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OBJECT of my PROTECTION

The Sentinel Series



A novel

By

Odessa Gillespie Black





















Copyright © 2017 Odessa Gillespie Black

ASIN: B01N1ZC7GC


All rights reserved. Except for brief quotations in critical articles or reviews, no part of this book may be reproduced in any manner without prior written permission from the author.


This is a work of fiction. Names, characters, businesses, places, events and incidences are either the products of the author’s imagination or used in a fictitious manner. Any resemblances to actual persons, living or deceased, or actual events is purely coincidental.


Printed in the United States of America

First Printing, February 2017


Cover Image by Winter Bayne

© Period Images


http://odessablack.wordpress.com

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Inable are the loved to die

For love is immortality

~ Emily Dickinson ~



Chapter 1

The Object of My Protection

Why was the sky blue one day and gray another?

If I wasn’t supposed to feel, why did I have an overwhelming sense of loneliness?

Would I age?

These questions and many others haunted me after I was born.

My birth had consisted of being dumped from a tube-shaped tank. As I lay in a crumpled heap on the floor, green fluid trickled down my body. Cold air invaded my lungs, but after a few coughs, the tightness in my chest subsided. As a blur of unfamiliar surroundings assaulted my senses, a quiet woman in a white coat hosed me down and used little care as she dressed me. In a cold unfurnished cell, I awaited inspection. That’s where my first emotion budded: Fear.

Out of instinct, I held my face still and sat upright.

As the dark-haired man in the white coat and stethoscope methodically checked me over, I stared straight ahead.

When he’d poked, prodded, and flashed bright lights in both my eyes, he grinned and sauntered away. He spoke into a box thing. “Our most expensive model is ready for training module one.”

Forty-eight hours and 37 minutes had passed since I’d left the tank, and I’d been put through 23 training modules. She plugged me into a machine, and flashes of history from the beginning of time until now passed in my visual field at 1000 slides per second.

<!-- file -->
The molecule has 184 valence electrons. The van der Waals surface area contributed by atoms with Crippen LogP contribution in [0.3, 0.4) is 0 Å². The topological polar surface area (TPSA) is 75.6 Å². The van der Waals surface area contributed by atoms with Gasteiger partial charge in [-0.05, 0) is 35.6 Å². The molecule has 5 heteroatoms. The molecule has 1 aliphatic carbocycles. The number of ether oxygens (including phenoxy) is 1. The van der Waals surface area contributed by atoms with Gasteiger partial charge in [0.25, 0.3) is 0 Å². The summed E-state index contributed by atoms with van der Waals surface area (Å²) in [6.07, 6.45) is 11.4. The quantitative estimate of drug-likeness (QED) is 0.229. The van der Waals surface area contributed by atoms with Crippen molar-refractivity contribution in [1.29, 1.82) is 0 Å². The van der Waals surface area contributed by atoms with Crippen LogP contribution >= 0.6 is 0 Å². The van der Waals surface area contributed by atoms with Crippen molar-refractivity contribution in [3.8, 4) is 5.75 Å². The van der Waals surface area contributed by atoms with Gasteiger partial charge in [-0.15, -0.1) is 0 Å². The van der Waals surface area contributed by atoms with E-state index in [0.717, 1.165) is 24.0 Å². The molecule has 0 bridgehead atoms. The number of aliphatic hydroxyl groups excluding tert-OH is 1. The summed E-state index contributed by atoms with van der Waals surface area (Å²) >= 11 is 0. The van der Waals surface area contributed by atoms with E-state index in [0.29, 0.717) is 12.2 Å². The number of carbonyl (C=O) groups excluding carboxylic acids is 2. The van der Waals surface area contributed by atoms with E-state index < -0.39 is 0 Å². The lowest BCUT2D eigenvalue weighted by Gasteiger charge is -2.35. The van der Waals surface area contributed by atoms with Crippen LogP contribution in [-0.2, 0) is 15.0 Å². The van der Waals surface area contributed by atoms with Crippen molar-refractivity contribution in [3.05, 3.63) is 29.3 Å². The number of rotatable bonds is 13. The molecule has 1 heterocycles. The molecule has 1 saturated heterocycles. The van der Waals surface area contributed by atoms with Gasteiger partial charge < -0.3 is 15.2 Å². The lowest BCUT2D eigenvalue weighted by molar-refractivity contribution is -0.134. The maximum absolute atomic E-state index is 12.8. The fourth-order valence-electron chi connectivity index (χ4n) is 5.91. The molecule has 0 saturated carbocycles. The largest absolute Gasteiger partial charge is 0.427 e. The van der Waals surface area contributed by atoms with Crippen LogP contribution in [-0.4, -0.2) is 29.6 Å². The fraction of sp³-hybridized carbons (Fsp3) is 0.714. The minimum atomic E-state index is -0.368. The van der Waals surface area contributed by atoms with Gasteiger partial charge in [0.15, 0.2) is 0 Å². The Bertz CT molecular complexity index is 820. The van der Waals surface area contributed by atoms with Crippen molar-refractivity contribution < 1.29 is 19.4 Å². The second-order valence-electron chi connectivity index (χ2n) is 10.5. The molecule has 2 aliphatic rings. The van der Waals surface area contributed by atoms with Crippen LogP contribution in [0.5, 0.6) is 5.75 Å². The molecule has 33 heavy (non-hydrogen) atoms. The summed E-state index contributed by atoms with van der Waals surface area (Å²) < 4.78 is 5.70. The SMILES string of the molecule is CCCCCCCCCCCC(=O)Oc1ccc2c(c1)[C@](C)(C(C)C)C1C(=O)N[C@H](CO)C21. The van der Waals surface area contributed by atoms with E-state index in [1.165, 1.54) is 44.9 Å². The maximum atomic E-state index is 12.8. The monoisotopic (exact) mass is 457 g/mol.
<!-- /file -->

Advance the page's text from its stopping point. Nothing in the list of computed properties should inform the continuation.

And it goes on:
On the third day of my existence, the man in the white coat addressed me by X-1689. “How do you feel today?”

The training modules were designed to prepare us for our clients and instructed us to report all experiences of emotion to Dr. Sturgess. An inborn instinct urged me not to mention that I was lonely in my cell. “I need food, and I await instructions.”

Dr. Sturgess nodded and spoke into a small hand-held recorder. “Aged 22 years, but with the street instincts of a child. This will be corrected with more training modules and exposure to daily life of a normal civilians. Notably above his class in all training levels.”

During cognitive assessment 3 where the doctor gauged my capabilities, I discovered I wasn’t just a cloned body guard with parts of my brain computerized.

After another man in a white coat uploaded me with a file called Alpha Security Version Three, images and thoughts opened in my mind.

Both men stared at me, which made me nervous.

“As a sentinel,” Dr. Sturgess explained, “You will be sentinced—downloaded and imprinted with protective instincts—to a person, a full human.”

I searched my memory banks for an image of him or her, but it wasn’t there yet. “To whom will I be sentinced?”

“We’ll imprint you with your client when she’s born.” The other man in the white coat and glasses slid his fingers over a device.

As I sat in my cell awaiting the birth of my client, defective prototypes returned to The Institute. As they passed by, I wore a stone set, olive face, with eyes as blank as a white sheet of paper.

After they passed through the double stainless steel doors, they were recycled due to imperfections. After three days of watching defective prototypes enter that room, Dr. Sturgess escorted me to a chamber with four white walls and a picture of a baby named Emilie Grace Ragin projected onto a wall. After an upload of her cries, scents, and biographical information, I was loaded into a car on my sixth day.